Background

Suicide is a rare but tragic event, taking the lives of close to 4,000 Canadians each year [1]. It is aleading cause of death among the demographic group that forms the bulk of military personnel [1], and it contributes importantly to years of potential life lost in that population [2].

The finality of the suicidal act makes prevention an especially important control measure. 1 In theory,all suicides should be preventable, but in practice, only some are. Analogously, all motor vehicle accident deaths should be preventable: If people were to drive prudently and avoid running into other vehicles, pedestrians, or stationary objects, no one would die in a car crash. 2 In practice, people are inattentive, drive when road conditions are poor, speed, disobey traffic laws, drink and drive, and soon… with predictable consequences. 3

Even for patients who are in mental health care, clinical quality control audits have shown that only 20 to 25% of suicides are judged to have been preventable [3;4]. Still, much as a broad range of interventions and technological advances have decreased the road traffic accident fatality rate [5], a number of interventions have been shown to decrease the risk of suicidal behaviour [6]. There are also many measures that plausibly have suicide preventive effects but for which firm evidence is lacking.

Suicide prevention in military organizations has a special significance, particularly at present:

  • Mental health problems are leading contributors to suicidal behaviour [6], and certain military activities (notably armed combat) can trigger mental health problems [7]. While suicide rates in active-duty military populations are usually somewhat lower than those of the general population [8-11], veterans of some [12;13] (but not all [14;15]) conflicts appear to be at higher risk of suicide. Thus, the military has a due diligence responsibility to mitigate what could be an occupational health problem.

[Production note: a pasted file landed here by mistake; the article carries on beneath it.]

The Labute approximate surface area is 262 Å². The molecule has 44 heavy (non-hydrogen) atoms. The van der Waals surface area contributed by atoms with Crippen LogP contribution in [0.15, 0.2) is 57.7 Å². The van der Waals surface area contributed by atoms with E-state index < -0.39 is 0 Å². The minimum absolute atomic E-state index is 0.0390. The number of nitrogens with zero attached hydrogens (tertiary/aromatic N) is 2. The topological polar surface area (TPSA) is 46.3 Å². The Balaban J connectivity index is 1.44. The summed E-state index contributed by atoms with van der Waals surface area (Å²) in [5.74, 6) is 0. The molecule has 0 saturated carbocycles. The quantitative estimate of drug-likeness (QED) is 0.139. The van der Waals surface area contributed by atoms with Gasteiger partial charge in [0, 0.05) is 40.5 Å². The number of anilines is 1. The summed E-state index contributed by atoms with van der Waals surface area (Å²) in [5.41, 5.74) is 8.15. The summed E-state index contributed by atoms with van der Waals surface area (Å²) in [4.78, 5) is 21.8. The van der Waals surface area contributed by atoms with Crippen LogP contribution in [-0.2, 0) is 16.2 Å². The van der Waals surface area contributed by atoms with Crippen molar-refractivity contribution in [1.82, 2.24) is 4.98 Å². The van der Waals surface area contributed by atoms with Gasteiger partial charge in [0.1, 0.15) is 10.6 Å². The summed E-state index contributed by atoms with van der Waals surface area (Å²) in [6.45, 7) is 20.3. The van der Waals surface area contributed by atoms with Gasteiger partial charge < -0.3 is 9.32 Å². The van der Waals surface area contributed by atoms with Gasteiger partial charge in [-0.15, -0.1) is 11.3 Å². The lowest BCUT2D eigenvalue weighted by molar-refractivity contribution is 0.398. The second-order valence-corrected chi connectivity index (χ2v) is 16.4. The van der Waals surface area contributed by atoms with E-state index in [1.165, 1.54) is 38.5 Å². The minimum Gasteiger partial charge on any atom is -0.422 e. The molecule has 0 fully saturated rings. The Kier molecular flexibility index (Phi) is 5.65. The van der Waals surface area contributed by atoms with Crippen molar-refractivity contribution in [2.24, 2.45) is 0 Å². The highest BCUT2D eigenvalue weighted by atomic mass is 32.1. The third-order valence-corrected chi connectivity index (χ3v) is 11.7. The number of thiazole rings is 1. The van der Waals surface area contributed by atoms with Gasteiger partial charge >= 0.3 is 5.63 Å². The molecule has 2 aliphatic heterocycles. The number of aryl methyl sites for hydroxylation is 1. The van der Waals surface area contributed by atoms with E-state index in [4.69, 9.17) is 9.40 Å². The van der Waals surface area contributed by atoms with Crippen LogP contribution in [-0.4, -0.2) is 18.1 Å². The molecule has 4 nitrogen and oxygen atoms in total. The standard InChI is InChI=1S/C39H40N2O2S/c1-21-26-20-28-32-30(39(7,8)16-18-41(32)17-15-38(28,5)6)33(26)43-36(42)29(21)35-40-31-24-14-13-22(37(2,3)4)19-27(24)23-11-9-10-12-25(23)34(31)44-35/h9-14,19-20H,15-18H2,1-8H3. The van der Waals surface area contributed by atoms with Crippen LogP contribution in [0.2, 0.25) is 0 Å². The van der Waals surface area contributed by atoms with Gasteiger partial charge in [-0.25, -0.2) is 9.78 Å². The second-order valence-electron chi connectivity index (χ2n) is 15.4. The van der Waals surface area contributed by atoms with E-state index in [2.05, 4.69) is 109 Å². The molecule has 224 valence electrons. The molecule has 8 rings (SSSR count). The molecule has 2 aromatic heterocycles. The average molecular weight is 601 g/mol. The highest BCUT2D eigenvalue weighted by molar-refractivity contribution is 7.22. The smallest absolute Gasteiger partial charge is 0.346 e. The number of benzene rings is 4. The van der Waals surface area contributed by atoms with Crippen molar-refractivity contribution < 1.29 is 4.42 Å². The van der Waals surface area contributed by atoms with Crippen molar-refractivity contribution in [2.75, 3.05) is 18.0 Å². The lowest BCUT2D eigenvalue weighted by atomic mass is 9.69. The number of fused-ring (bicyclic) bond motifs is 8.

• The conflicts in SW Asia are exposing larger numbers of Western military personnel to greater degrees of risk and adversity than in any time in recent memory.
  • Suicide rates in the US Army and Marine Corps have increased dramatically over the past few years. In contrast, the CF suicide rate has remained stable over that same period, despite the extraordinary demands of the mission in Afghanistan. Rates have also been stable in the UK [16;17], which also has heavy operational commitments in SW Asia. However, the number of suicides in the CF is low enough that the ability to detect a small to modest increase in the suicide rate from year-to-year is limited (see ANNEX C).
  • Most importantly, military organizations have control over a broader range of potential targets for suicide prevention than does the typical employer. This is because the military is, in addition to being an employer, also a health care delivery system, an occupational medicine service, a public health entity, an insurance plan, etc.

As described in detail in ANNEX C and shown in Figure 2 and Figure 3, the number of suicides in the CF is low in absolute terms (approximately 10 per year), and the rate in males 4 is about 20% below that of the Canadian general population of the same age distribution (specifically about 17 to 20 suicides per 100,000 men per year). Despite the deployment of close to 30,000 members in support of the mission in Afghanistan, male suicide rates have not increased over the past five years.

CF Regular Force Suicides, Both Sexes, 1995-2008 (Description follows)

*Data from the CF suicide surveillance system.

Figure 2: CF Regular Force Suicides, Both Sexes, 1995-2008

Figure 2: CF Regular Force Suicides, Both Sexes, 1995-2008 (Text equivalent)*

 

Number of suicides
YearFemaleMale
1995 0 12
1996 0 8
1997 0 13
1998 0 13
1999 0 10
2000 0 12
2001 0 10
2002 1 9
2003 2 9
2004 0 10
2005 0 10
2006 1 7
2007 1 9
2008 1 13

 

* Data from the CF suicide surveillance system.

CF Regular Force Male Suicide Rate, 1995-2008 (Compared to Canadian Male Suicide Rate). Description follows.

*2005 was the most recent year for which general population suicide rates were available at the time of this analysis. CF data is from CF suicide surveillance system (for numbers of suicides), the CF's Human Resources Management System (for the numbers of male Regular Force personnel per year), and Statistics Canada (for Canadian general population suicide rates).

Figure 3: CF Regular Force Male Suicide Rate, 1995-2008 (Compared to Canadian Male Suicide Rate)